Armenia and Azerbaijan had long been at odds over the latter’s Karabakh (Garabagh) region. Following the Soviet Union’s dissolution in 1991, Armenia launched full-blown military aggression against Azerbaijan, marking the longest and deadliest war in the South Caucasus region. The bloody war ended with a ceasefire in 1994 and saw Armenia forcibly occupying 20 percent of Azerbaijan’s internationally recognized territories. Over 30,000 Azerbaijanis were killed, nearly 4,000 went missing, and one million were expelled from those lands in a brutal ethnic cleansing campaign conducted by Armenia.

On September 27, 2020, the Armenia-Azerbaijan conflict took a violent turn when Armenia’s forces deployed in occupied Azerbaijani lands shelled military positions and civilian settlements of Azerbaijan. During counter-attack operations, which lasted 44 days, Azerbaijani forces liberated over 300 settlements, including the cities of Jabrayil, Fuzuli, Zangilan, Gubadli, and Shusha, from a nearly 30-year-long illegal Armenian occupation. The war ended with the signing of a statement on November 10, 2020, under which Armenia also returned the occupied Aghdam, Kalbajar, and Lachin districts to Azerbaijan.

Shortly after the 2020 war, the Azerbaijani authorities voiced readiness and determination to launch negotiations with Armenia that would ultimately bring long-awaited peace to the region. In March 2022, Baku submitted five basic principles to Yerevan, including mutual recognition of territorial integrity and border delimitation activities. Since the end of the war, there have been a series of high-level meetings between Azerbaijan and Armenia mediated by Russian, European, and American officials.

However, due to Armenia’s territorial claims against Azerbaijan, despite its recognition of the country’s territorial integrity, the peace talks did not lead to any resolutions. The presence of the illegal Armenian separatist regime in the Karabakh region of Azerbaijan and Yerevan’s financial and military support to it blocked the attempts for a breakthrough.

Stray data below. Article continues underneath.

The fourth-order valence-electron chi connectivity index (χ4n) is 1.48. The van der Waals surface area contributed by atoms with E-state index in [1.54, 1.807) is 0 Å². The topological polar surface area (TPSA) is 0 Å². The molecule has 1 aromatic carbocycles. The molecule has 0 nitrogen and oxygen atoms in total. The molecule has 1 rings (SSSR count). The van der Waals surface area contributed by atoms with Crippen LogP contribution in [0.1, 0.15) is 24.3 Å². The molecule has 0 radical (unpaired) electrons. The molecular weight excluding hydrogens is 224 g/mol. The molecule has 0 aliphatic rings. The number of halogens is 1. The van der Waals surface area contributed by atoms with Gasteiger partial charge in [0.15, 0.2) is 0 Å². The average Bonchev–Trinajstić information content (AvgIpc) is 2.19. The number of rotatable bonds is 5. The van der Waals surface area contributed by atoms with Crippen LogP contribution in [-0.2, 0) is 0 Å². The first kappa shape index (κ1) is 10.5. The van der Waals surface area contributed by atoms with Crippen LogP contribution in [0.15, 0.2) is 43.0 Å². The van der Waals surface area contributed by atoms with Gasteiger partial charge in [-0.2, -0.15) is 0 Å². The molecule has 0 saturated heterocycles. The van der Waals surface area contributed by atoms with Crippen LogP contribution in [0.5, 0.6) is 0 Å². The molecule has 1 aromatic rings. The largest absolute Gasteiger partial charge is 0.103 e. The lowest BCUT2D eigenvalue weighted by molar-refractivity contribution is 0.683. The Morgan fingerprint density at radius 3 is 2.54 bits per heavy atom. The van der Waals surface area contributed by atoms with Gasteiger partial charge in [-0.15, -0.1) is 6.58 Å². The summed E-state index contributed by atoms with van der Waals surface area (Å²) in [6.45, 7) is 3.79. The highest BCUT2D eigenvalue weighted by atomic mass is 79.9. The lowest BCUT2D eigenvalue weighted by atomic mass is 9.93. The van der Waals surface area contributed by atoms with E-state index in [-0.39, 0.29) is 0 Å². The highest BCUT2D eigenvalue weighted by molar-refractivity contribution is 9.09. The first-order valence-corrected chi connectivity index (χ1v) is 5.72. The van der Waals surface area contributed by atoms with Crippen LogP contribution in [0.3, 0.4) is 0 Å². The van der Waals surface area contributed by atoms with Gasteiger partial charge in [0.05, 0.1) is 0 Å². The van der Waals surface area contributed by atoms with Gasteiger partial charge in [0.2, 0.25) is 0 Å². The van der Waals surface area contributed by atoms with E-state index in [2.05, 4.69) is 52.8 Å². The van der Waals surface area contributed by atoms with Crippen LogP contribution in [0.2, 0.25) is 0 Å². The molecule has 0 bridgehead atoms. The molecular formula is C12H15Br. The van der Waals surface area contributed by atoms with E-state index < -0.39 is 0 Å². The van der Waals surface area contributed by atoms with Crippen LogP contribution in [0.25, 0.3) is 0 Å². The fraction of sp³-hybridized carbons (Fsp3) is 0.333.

Azerbaijan Armed Forces conducted one-day counter-terrorism measures from September 19-20, disabling almost the entire military infrastructure of the separatist regime. On September 20, the Armenian separatists agreed to full disarmament and withdrawal. On September 28, the so-called leadership of the Armenian separatist regime in the Karabakh region announced its self-dissolution.

On December 7, the authorities of Azerbaijan and Armenia issued a joint statement, announcing direct mutual agreements without mediators on key confidence-building measures to facilitate the signing of a peace treaty. On December 13, Baku and Yerevan exchanged detainees to fulfil one of the key confidence-building measures announced in the mutual agreement. The Azerbaijani side handed over 32 military servicemen to Armenia on the interstate border. Armenia reciprocated by releasing 2 Azerbaijani captives.

President Ilham Aliyev, in a recent interview with Euronews on December 9, commented on optimistic hopes for signing a peace treaty.

“I think there's no alternative for peace. If a peace agreement is not signed that will be very bad for the whole region. We want a region of the Southern Caucasus to get rid of any risks. Of course, we want Armenia, today and in the future, never put under question our territorial integrity, and abandon completely any territorial claims to Azerbaijan,” President Aliyev said, adding that currently no serious obstacle is blocking the way to peace agreement.